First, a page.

10 great canal and river rides

Tommy Morrisroe

Whether you’re escaping the concrete jungle for a few hours or simply trying to get from A to B, canal and river towpaths offer plenty of great opportunities for cycling.

Here in the UK we’re blessed with thousands of miles of traffic-free waterways, providing a perfect environment for novice riders, families and seasoned cyclists alike.

What’s more, the largely flat routes are tailor-made for those of us who enjoy a gentle meander in the sunshine.

So, what are you waiting for? Here are ten of our favourite routes to get you started.

Reedley Marina to Pendle Heritage Centre

The first stop on our foray through Britain’s waterways takes us to Reedley Marina, tucked away in the outskirts of Burnley in East Lancashire. 

While just under 10 miles in length there’s plenty to see along the route, capturing both the town’s industrial heritage and the untouched countryside which surrounds it. You’ll also pass the Steven Burke Cycle & Sports Hub, named after the double Olympic gold medal cyclist who hails from nearby Colne.

Expect mallards, moorhens and plenty of old mills.

Click here to download the route.

A trip to King Lear’s lake

Our next stop has a rather more regal feel to it, heading northwards out of Leicester along the River Soar to King Lear’s lake – passing the National Space Centre en route.

Situated in the picturesque Watermead Country Park, the lake is home to a stone sculpture depicting the final scene of Shakespeare’s play of the same name.

No tragic finale here though, with the route ending on a steady descent back towards the starting point in Bede Park.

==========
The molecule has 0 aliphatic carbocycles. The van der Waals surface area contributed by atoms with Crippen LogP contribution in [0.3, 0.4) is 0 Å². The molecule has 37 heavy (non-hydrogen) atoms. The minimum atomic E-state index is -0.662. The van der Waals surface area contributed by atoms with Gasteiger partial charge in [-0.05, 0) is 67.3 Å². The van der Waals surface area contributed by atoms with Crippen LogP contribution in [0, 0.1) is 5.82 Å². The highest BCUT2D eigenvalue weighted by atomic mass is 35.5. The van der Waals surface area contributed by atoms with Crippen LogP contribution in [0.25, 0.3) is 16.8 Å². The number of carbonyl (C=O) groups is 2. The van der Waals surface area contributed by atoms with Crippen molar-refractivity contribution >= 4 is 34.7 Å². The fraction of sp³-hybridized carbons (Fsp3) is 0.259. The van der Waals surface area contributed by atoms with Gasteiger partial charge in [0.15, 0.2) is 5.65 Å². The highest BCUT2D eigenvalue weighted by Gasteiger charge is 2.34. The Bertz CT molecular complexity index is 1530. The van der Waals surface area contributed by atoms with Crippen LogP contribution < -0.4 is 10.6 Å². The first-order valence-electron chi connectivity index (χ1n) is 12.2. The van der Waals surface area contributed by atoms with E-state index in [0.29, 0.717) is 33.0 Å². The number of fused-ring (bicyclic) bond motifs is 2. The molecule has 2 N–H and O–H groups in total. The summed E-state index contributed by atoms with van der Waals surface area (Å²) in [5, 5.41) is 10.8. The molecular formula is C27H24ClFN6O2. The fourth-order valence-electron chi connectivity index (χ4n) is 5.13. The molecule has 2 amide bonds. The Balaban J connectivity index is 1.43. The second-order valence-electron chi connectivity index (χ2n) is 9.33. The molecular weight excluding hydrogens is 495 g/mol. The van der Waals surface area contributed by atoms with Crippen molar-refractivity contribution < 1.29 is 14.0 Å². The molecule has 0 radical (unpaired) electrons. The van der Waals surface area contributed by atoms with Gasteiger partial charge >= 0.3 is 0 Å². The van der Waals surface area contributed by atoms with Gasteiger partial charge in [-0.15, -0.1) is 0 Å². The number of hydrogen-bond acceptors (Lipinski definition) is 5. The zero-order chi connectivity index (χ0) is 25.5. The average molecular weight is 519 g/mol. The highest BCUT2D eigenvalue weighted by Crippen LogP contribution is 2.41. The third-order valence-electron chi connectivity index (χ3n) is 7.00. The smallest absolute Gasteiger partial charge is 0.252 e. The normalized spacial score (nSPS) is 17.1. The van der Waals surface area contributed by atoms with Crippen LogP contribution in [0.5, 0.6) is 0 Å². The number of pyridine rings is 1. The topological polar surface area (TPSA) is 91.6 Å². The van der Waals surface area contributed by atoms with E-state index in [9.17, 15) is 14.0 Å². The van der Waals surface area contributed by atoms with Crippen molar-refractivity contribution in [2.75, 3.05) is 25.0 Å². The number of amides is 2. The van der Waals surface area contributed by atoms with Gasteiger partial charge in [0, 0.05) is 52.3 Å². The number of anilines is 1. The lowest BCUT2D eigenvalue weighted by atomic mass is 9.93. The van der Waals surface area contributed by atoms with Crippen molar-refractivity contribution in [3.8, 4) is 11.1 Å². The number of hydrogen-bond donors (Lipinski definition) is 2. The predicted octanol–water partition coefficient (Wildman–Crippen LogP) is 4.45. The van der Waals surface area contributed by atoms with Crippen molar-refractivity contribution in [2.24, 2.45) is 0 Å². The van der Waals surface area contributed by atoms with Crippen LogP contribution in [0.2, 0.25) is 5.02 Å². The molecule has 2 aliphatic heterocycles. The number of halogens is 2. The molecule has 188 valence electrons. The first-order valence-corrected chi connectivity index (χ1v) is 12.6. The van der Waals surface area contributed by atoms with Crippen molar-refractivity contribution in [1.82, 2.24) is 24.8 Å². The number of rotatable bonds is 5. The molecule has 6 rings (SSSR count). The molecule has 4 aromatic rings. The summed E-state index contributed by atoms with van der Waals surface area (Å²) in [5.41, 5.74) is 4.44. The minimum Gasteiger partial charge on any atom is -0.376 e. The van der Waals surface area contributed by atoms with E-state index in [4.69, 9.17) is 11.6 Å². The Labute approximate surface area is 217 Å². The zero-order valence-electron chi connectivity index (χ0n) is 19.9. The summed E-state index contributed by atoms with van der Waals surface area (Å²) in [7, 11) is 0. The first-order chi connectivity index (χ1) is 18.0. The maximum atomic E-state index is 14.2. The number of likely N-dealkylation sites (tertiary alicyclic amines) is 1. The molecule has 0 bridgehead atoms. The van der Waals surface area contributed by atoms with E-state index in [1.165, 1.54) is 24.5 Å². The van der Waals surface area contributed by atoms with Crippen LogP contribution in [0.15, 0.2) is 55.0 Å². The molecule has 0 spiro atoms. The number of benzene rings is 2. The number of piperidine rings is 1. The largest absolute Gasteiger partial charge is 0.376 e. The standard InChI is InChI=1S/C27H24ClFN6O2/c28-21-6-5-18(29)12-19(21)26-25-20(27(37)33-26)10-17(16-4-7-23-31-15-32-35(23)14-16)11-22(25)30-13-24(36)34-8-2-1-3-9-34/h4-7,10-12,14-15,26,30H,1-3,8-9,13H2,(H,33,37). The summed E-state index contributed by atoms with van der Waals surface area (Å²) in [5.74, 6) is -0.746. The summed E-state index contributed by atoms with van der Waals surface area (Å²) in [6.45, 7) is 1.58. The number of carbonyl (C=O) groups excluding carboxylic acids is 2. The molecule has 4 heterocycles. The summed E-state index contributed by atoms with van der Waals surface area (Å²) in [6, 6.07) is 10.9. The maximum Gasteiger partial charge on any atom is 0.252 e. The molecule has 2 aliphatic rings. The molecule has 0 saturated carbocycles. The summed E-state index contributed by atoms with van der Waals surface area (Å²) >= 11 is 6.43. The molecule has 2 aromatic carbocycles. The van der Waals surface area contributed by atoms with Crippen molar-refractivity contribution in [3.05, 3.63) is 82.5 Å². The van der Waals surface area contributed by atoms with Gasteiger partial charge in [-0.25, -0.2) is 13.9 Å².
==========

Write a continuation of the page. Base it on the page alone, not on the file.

Click here to download the route.

Moonrakers Ride

This next route has its origins in a bunch of rum smugglers from the quaint West Yorkshire village of Slaithwaite.

Legend has it that while the smugglers were retrieving their illicit liquor from beneath the Huddersfield Narrow Canal on the night of a full moon, they were caught in the act by local Excise Men. Upon questioning, the quick-thinking smugglers insisted they were simply raking the fallen moon out of the water, and were duly left alone.

Plenty of old tales to keep you entertained on this short traffic-free loop out towards Marsden, making it a perfect choice for a family day out.

Click here to download the route.

From the Park to the Pirates

From the liquor to the lions, this next route in London’s Regent’s Park is another great one for the kids.

Moving onto the Regent’s Canal towpath, the route snakes its way through the enclosures of London Zoo; offering glimpses of the resident tigers, warthogs, wallabies and more.

The route then loops back on itself towards Camden Market, where you can pick up a bite to eat before ending the ride back in Regent’s Park.

Click here to download the route.

Otterspool Promenade to Sefton Park Circular

Plenty more iconic sights on our next route along the River Mersey. Beginning on Otterspool Promenade, you’ll set sail along the Mersey towards the docks amongst boats and kites before veering back round to the tranquility of the International Garden Festival.

From here you’ll head towards Sefton Park, looping around the boating lake before returning to your starting point in Otterspool Park – so why not finish your ride with a picnic by the river?